The federal government has now finalized its rule allowing pre-dispute arbitration agreements in nursing homes. The final rule, announced July 16, abandons an Obama-era rule that would have banned pre-dispute arbitration agreements but never went into effect. Some restrictions are imposed under the final rule.
In October 2016 the U.S. Centers for Medicare and Medicaid Services (CMS) issued a regulation prohibiting pre-dispute binding arbitration agreements in nursing homes and other long-term care facilities participating in Medicare or Medicaid. The regulation also prohibited nursing homes from requiring arbitration agreements as a condition of admission to the facility. The American Health Care Association and a group of nursing homes promptly filed suit and in November 2016 a U.S. District Court in Mississippi preliminarily enjoined enforcement of the regulation. CMS did not enforce the regulation while the injunction remained in effect, and in June 2017 it issued its proposed rule abandoning the arbitration ban. That rule is now final.
With this rule, nursing homes will continue to be free to execute pre-dispute arbitration agreements with their residents or the residents’ representatives. However, the facilities will be prohibited from requiring such agreements as a condition of admission or continued care.
Facilities, as outlined in 42 CFR 483.70, will also now be required to:
- Explicitly inform residents or their representative of their right not to sign;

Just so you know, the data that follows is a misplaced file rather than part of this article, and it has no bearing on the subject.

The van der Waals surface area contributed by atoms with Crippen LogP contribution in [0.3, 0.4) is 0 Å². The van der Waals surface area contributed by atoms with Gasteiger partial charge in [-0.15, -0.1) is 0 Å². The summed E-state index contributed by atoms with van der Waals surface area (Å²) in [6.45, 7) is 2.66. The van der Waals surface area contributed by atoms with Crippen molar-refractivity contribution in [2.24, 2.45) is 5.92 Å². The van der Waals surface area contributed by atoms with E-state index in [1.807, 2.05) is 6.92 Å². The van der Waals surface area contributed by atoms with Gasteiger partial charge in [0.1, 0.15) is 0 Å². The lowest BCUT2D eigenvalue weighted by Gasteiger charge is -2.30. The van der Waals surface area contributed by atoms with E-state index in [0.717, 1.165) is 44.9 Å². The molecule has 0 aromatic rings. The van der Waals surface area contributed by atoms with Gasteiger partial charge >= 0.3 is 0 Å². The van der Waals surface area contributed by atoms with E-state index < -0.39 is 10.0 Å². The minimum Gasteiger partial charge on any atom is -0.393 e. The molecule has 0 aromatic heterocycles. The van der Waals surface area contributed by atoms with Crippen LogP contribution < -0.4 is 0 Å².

- Ensure that the agreement is explained in a manner and language that the resident or representative understands, and ensure that the resident or representative acknowledges understanding;
- Provide for the selection of a mutually agreeable neutral arbitrator and a mutually convenient venue for arbitration;
- Explicitly grant the right to rescind the agreement within 30 days of signing;
- Use language that does not discourage the resident or anyone else from contacting surveyors or any other federal, state or local officials; and
- When a dispute is resolved through arbitration, retain a copy of the signed arbitration agreement and the final decision for five years after resolution, and make it available for inspection by CMS.
CMS said, in announcing the final rule, that “resident rights must be protected by allowing them the ability to choose their method of dispute resolution, while preserving access to all possible choices, including arbitration, a method that often (costs residents) much less than litigation.”
The final rule is scheduled to be published in the Federal Register on July 18, 2019, and take effect 60 days later.
Davis|Kuelthau attorneys are available to assist you with compliance with these and other federal and state regulations governing nursing homes and other long-term care providers in Wisconsin. If you have any questions about this article please contact your Davis|Kuelthau attorney, the author noted above or the related practice group chair linked here.